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10 Jul 2009 09:27
Construction workers at the R1-billion 2010 Mbombela stadium in Mpumalanga have ignored the strike action planned by the National Union of Mine Workers.
At 12 noon on Wednesday three police vehicles were parked outside the Mbombela stadium, anticipating disturbances from workers who were supposed to go on strike. But as there were no signs of intimidation or, in fact, any strike action at all, the officers gathered around a table, which belonged to one of the food vendors, and ate their skop (sheep’s head).
Few people noticed them because it was as busy as payday outside the stadium.
Construction workers ran up and down, shouting as they competed to place orders for their lunch.
Those who came to the stadium thinking that there was going to be a big strike were disappointed. It turned out to be a normal working day, just like any other.
“We heard on the television that there would be strikes across all 2010 venues, but we will not go on strike,” said Joseph Ntibande, a construction worker at the stadium. “We cannot afford to do that because this is our dream and we will be destroying it. We have embarked on a number of strikes here and as a result we fell behind schedule and are now working on borrowed time.
“We are only a few months away from kickoff of the event and if we strike and [are] left behind, we will not be able to host the event. Besides that, work is work; you will never be satisfied at work, no matter how much you earn.”
As there was no strike action outside the stadium, the Mail & Guardian team decided, instead, to have a look at the stadium itself. Leon Botha, the resident engineer, was happy to show us around. Forget the strike action; the stadium is spectacular.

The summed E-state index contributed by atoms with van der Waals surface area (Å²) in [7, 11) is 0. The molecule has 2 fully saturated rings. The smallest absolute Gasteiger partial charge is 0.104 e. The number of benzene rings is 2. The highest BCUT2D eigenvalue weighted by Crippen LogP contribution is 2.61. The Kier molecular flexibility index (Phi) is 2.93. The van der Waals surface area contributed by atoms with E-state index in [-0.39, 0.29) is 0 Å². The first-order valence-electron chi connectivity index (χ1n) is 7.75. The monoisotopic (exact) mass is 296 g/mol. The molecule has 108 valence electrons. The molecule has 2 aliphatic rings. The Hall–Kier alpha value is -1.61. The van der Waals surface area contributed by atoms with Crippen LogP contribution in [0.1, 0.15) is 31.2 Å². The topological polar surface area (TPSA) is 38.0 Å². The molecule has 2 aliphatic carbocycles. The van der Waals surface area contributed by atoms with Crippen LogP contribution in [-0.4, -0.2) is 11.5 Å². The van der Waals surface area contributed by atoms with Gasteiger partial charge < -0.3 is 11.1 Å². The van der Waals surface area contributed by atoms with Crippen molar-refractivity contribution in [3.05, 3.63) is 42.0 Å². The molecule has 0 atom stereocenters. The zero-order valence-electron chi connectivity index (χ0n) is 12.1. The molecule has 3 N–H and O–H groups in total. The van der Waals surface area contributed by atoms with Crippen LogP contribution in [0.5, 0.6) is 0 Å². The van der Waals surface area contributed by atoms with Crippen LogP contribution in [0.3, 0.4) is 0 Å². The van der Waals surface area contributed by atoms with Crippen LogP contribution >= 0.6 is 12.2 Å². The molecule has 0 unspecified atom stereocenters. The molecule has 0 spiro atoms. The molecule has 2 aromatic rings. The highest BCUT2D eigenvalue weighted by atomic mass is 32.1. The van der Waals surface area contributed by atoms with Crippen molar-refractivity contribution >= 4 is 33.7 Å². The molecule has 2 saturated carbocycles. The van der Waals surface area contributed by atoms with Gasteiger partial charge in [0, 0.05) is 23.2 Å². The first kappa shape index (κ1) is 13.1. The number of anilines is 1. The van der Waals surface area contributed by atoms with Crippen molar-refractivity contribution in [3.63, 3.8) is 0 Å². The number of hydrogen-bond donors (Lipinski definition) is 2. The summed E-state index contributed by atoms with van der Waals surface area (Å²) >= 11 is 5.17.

Erica Qukumbane, a female contractor, said she was excited to be working there, which was why she couldn’t miss even one day: “This is my home and it will be my home even after the World Cup. I’m going nowhere. We have been through a lot here in Mbombela and I guess that is why we love this beautiful stadium.”
The construction of the 46 000-seat stadium has been plagued by 10 strikes. It is 88% complete. Some of the work with which the contractors are busy include the pedestrian ramps, paving and fitting plastic chairs.
“We are now busy with minor things and we should be done by September and hand it over to Fifa in October,” Botha said. “Our workers know that we can’t afford to lose time again, which is why they are here at work today. We were scared in the morning, thinking they would not pitch up for work. But look around. We have close to 1 400 contractors doing their jobs.
“We were once 47 days behind schedule and there was nothing we could do to prevent the situation. We had to revise our programme and do some serious catching up,” Botha said. “Generally, we are pleased with the progress made and the contractors are happy to be part of this project.”
The stadium has already been fitted with two sets of generators, offices, a bus tunnel for the players, CCTV cameras, change rooms, a warm-up room, hydrotherapy and medical centres.
We made our way through the players’ tunnel to the field and stood looking around to where workers were fitting plastic seats, some working on the suites, and to where graders spread the sand level for the grass to be laid.
By now it made sense why these workers chose to come to work instead of demanding a salary hike. This is their 2010 dream and it is only a matter of time before it becomes reality.
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